An analysis of malpractice litigation related to the management of brain aneurysms

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OBJECTIVE

Given the highly complex and demanding clinical environment in which neurosurgeons operate, the probability of facing a medical malpractice claim is high. Recent emphasis on tort reform within the political sphere has brought this issue to the forefront of medical literature. Despite the widespread fear of litigation in the medical community, few studies have provided an analysis of malpractice litigation in the field. Here, the authors attempt to delineate the medicolegal factors that impel plaintiffs to file medical malpractice claims related to the management of brain aneurysms, and to better characterize the nature of these lawsuits.

METHODS

The online legal database WestLawNext was searched to find all medical malpractice cases related to brain aneurysms across a 30-year period. All state and federal jury verdicts and settlements relevant to the search criterion were considered.

RESULTS

Sixty-six cases were obtained. The average age of the patient was 46.7 years. Seventy-one percent were female. The cases were distributed across 16 states. The jury found in favor of the plaintiff in 40.9% of cases, with a mean payout of $8,765,405, and in favor of the defendant in 28.8% of the cases. A failure to diagnose and/or a failure to treat in a timely manner were the 2 most commonly alleged causes of malpractice. Settlements, which were reached in 25.8% of the cases, had a mean payout of $1,818,250. Neurosurgeons accounted for 6.7% of all defendants.

CONCLUSIONS

Unlike other medical specialties, a majority of the verdicts were not in the defendant's favor. The mean payouts were nearly 5-fold less in cases in which a settlement was reached, as opposed to a summary judgment. Neurosurgeons accounted for a small percentage of all codefendants.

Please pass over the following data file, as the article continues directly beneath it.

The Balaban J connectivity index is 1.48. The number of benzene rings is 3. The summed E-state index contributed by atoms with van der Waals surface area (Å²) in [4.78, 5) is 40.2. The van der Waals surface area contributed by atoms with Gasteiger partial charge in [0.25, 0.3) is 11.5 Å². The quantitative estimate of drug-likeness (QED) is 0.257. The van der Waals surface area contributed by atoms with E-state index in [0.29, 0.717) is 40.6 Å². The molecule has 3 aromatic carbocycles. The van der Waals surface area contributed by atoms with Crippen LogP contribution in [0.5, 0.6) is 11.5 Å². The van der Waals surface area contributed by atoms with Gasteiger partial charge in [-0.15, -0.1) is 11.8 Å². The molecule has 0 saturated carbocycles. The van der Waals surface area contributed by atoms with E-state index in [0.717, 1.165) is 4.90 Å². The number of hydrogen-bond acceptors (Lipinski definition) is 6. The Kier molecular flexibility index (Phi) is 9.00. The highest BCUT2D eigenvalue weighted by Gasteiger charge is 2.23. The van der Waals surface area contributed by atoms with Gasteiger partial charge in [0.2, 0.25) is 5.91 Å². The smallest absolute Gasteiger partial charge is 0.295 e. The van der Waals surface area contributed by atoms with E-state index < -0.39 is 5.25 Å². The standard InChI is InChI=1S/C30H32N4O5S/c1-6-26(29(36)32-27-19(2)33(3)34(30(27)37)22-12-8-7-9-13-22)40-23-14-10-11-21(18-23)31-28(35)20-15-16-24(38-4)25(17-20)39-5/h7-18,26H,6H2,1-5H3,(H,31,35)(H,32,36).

Article Information

Correspondence Raghav Gupta, Division of Neurosurgery, Beth Israel Deaconess Medical Center, Harvard Medical School, 110 Francis St., Ste. 3B, Boston, MA 02215. email: rgupta5@bidmc.harvard.edu.

INCLUDE WHEN CITING Published online December 23, 2016; DOI: 10.3171/2016.9.JNS161124.

Disclosures The authors report no conflict of interest concerning the materials or methods used in this study or the findings specified in this paper.

© AANS, except where prohibited by US copyright law.

Headings

Figures

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    Flow chart illustrating the search strategy.

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    Map illustrating the geographic distribution of the number of malpractice cases related to brain aneurysms in the US from 1985 to 2015. No cases were observed in either Hawaii or Alaska. Superimposed on these data are the states (these include Alaska and Hawaii, which are not shown) that have passed tort reform laws that limit the value of payouts related to noneconomic damages.

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    Pie charts showing a summary of the jury verdicts (A), and a breakdown of the specialties of the codefendants implicated in these cases, with further delineation of the subspecialties of the physicians involved (B). Figure is available in color online only.

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    Graph illustrating the number of malpractice cases relevant to the search criterion, over 5-year intervals, across a 30-year time span.

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